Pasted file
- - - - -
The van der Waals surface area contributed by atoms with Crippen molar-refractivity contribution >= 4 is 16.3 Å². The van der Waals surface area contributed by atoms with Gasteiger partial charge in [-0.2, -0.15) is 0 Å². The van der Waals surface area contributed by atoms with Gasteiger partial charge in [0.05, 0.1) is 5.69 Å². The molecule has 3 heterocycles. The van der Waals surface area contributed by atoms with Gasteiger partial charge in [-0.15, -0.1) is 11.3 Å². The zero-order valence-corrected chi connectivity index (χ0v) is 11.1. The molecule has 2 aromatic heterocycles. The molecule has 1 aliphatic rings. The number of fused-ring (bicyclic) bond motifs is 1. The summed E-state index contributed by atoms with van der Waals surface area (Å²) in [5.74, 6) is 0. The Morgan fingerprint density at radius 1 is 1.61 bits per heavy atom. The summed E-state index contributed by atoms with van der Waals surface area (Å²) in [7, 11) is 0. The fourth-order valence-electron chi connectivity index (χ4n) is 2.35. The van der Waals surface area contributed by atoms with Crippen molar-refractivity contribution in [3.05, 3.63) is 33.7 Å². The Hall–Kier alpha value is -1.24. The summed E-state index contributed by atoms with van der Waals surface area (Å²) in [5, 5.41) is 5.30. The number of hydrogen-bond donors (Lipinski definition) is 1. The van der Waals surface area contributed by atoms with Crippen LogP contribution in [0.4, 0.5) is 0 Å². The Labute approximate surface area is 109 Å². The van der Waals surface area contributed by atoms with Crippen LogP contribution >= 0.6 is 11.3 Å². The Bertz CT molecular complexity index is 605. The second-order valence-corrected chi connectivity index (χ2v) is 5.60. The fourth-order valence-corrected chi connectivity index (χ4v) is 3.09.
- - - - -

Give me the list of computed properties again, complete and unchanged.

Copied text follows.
The van der Waals surface area contributed by atoms with Crippen molar-refractivity contribution >= 4 is 16.3 Å². The van der Waals surface area contributed by atoms with Gasteiger partial charge in [-0.2, -0.15) is 0 Å². The van der Waals surface area contributed by atoms with Gasteiger partial charge in [0.05, 0.1) is 5.69 Å². The molecule has 3 heterocycles. The van der Waals surface area contributed by atoms with Gasteiger partial charge in [-0.15, -0.1) is 11.3 Å². The zero-order valence-corrected chi connectivity index (χ0v) is 11.1. The molecule has 2 aromatic heterocycles. The molecule has 1 aliphatic rings. The number of fused-ring (bicyclic) bond motifs is 1. The summed E-state index contributed by atoms with van der Waals surface area (Å²) in [5.74, 6) is 0. The Morgan fingerprint density at radius 1 is 1.61 bits per heavy atom. The summed E-state index contributed by atoms with van der Waals surface area (Å²) in [7, 11) is 0. The fourth-order valence-electron chi connectivity index (χ4n) is 2.35. The van der Waals surface area contributed by atoms with Crippen molar-refractivity contribution in [3.05, 3.63) is 33.7 Å². The Hall–Kier alpha value is -1.24. The summed E-state index contributed by atoms with van der Waals surface area (Å²) in [5, 5.41) is 5.30. The number of hydrogen-bond donors (Lipinski definition) is 1. The van der Waals surface area contributed by atoms with Crippen LogP contribution in [0.4, 0.5) is 0 Å². The Labute approximate surface area is 109 Å². The van der Waals surface area contributed by atoms with Crippen LogP contribution >= 0.6 is 11.3 Å². The Bertz CT molecular complexity index is 605. The second-order valence-corrected chi connectivity index (χ2v) is 5.60. The fourth-order valence-corrected chi connectivity index (χ4v) is 3.09.